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Centripetal Force vs Radius

  1. Oct 28, 2012 #1
    During a lab, we had to plot graph between Centripetal Force vs Radius of rubber stopper (some uniform acceleration lab) the result i got was a horizontal line. Then a question asks Based on your graph of centripetal force vs. radius of rubber stopper's motion, can you conclude that centripetal force is directly proportional to the radius of the rubber stoppers motion? Explain your answer. I'm just wondering if my answer makes sense.

    Based on our graph, it states that the theoretical centripetal force is not proportional to the radius of the rubber stoppers motion. Since Fc=m.a and a=4π²r/T² then Fc=m (4π²r/T²), basically we are only graphing the Fc’s relationship to r. This statement can only be held true if the mass is constant, and T is constant. In this case, though m stays constant, T does not, and that is why the graph does not display a direct proportionality between Fc and r.
     
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  3. Oct 28, 2012 #2

    sophiecentaur

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    What were the axes of the graph and what variables did you keep constant? What were the details of the experiment. You haven't told us enough to be able to help you yet. This is a Physics Forum, not a Psychic one. :biggrin:
     
  4. Oct 28, 2012 #3
  5. Oct 28, 2012 #4

    sophiecentaur

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    Think about this. What was the tension in the string balanced by? Could that change? What would happen if T were greater - or less?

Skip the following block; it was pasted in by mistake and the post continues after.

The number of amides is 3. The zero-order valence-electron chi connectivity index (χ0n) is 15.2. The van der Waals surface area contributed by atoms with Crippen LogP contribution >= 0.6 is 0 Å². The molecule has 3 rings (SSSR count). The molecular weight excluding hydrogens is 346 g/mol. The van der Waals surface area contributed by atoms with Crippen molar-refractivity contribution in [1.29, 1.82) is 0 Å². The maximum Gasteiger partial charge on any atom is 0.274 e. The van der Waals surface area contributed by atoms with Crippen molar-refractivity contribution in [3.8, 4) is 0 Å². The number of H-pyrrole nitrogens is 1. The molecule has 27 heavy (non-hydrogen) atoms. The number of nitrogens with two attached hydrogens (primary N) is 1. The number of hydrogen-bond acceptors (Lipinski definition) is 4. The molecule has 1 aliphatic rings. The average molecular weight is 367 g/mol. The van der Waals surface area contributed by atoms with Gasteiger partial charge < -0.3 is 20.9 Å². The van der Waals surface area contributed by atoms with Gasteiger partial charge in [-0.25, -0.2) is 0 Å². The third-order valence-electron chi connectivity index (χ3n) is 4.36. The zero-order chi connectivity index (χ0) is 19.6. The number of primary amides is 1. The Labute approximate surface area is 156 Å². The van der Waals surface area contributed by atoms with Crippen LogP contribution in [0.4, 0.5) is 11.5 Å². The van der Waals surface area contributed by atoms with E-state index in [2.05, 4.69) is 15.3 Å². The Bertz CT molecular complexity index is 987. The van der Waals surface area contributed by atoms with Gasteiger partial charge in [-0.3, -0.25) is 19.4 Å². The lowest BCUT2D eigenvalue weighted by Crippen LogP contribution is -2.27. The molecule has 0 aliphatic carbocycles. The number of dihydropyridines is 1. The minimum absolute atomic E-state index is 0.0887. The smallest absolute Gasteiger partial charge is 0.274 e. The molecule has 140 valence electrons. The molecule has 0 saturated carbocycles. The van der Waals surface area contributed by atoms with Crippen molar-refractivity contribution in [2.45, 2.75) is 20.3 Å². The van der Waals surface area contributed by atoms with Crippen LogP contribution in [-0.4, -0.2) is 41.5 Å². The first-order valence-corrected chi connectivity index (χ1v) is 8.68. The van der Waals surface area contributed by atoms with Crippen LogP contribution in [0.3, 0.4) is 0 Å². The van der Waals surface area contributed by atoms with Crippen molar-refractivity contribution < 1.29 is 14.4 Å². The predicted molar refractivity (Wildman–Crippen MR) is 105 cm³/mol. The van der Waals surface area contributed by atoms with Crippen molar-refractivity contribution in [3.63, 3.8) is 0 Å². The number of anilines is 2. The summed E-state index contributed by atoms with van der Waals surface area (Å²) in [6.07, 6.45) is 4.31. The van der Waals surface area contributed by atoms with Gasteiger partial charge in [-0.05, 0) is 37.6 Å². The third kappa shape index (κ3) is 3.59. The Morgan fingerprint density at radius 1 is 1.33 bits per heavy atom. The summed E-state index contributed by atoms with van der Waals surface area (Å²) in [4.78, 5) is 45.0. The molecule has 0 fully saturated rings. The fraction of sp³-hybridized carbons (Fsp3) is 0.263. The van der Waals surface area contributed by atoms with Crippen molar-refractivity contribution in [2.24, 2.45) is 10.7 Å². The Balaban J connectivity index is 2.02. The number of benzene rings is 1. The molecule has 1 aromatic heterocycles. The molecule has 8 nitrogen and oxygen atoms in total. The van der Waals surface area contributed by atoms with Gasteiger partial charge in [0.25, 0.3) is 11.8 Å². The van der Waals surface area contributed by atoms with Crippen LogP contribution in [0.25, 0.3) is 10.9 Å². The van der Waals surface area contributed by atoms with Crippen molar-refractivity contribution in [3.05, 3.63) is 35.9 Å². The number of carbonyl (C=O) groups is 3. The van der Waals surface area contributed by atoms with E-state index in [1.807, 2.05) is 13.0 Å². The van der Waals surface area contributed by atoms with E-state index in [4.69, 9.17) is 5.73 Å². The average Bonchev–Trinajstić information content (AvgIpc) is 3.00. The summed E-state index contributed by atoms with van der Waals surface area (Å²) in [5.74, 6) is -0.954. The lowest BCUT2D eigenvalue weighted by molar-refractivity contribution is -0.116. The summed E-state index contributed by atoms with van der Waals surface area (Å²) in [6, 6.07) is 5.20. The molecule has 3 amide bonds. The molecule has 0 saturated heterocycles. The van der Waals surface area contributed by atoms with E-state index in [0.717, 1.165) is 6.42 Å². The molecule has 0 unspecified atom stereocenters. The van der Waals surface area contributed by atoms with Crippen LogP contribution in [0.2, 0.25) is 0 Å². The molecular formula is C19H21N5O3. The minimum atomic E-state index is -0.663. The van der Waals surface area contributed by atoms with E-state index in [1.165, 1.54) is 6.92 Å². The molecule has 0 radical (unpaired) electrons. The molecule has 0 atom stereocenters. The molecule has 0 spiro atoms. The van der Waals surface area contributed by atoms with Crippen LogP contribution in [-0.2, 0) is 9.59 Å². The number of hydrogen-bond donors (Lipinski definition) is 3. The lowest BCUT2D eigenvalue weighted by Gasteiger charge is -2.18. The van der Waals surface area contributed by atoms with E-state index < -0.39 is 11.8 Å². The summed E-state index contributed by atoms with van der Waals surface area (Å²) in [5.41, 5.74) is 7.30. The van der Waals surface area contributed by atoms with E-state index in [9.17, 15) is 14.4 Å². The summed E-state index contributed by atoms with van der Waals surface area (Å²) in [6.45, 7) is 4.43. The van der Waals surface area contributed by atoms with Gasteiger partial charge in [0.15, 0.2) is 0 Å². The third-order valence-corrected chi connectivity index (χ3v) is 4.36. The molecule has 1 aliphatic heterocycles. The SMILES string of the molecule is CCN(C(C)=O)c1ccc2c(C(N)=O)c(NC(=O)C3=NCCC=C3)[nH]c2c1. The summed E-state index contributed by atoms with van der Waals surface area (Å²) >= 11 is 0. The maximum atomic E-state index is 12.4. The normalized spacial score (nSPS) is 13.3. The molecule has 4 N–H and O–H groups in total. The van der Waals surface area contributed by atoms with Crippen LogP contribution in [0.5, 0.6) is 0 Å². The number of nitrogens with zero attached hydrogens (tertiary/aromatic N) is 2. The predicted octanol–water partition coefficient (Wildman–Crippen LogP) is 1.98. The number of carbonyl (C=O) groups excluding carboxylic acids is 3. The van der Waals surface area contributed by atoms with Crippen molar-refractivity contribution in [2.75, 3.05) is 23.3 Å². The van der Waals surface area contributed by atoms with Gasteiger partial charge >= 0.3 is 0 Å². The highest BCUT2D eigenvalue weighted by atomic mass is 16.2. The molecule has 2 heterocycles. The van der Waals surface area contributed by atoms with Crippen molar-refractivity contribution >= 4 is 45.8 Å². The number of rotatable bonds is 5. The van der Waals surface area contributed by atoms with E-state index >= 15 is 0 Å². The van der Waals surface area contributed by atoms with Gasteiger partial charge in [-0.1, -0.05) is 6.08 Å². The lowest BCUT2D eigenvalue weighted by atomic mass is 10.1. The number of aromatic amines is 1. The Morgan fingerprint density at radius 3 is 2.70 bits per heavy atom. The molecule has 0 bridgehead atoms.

6. Oct 28, 2012 #5
    The T is dependent upon the mass at the bottom, in our case we used washers, Fg=Ft=Fc
     
  7. Oct 28, 2012 #6

    sophiecentaur

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    So what dependent variable was staying constant during the experiment (i.e. the vertical axis)? You haven't said what were the axes on your graph.
     
  8. Oct 28, 2012 #7
    the vertical axis was the Centripetal Force and Horizontal axis was the Radius
     
  9. Oct 28, 2012 #8

    sophiecentaur

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    This does not compute for me. The centripetal force is the same as the tension in the string - which is the weight hanging on the bottom. You said that varies - so how do you get a horizontal line if the y co-ordinates (i.e. weights hanging on the string) are not all the same?
     
  10. Oct 28, 2012 #9
    the y values are the same, it is that radius that is changing
     
  11. Oct 28, 2012 #10

    sophiecentaur

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    That makes no sense if you are plotting tension (y) against radius (x) and you say the tension is varying.
     
  12. Oct 28, 2012 #11
    no, what I'm saying is that Tension is the same but the radius is changing; also period is changing aswell.
     
  13. Oct 29, 2012 #12

    sophiecentaur

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    Of course you can arrange for many combinations of radius and speed which will give the same tension. The instructions you quoted included varying the tension. It would have helped if you had bothered to describe your particular experiment instead of leaving us to read that doc (as I asked at the start).
     
    Last edited: Oct 29, 2012
  14. Oct 29, 2012 #13

    sophiecentaur

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    The formula for the tension in the string is
    T = mv2/r

    If you are keeping T constant, shouldn't you be plotting r against v, rather than r against T, which you are keeping constant by adjusting v?

    To yield a useful result, an experiment needs to reveal the relationship between two variables whilst all others are kept constant. Isn't that the basis of the scientific approach?
     
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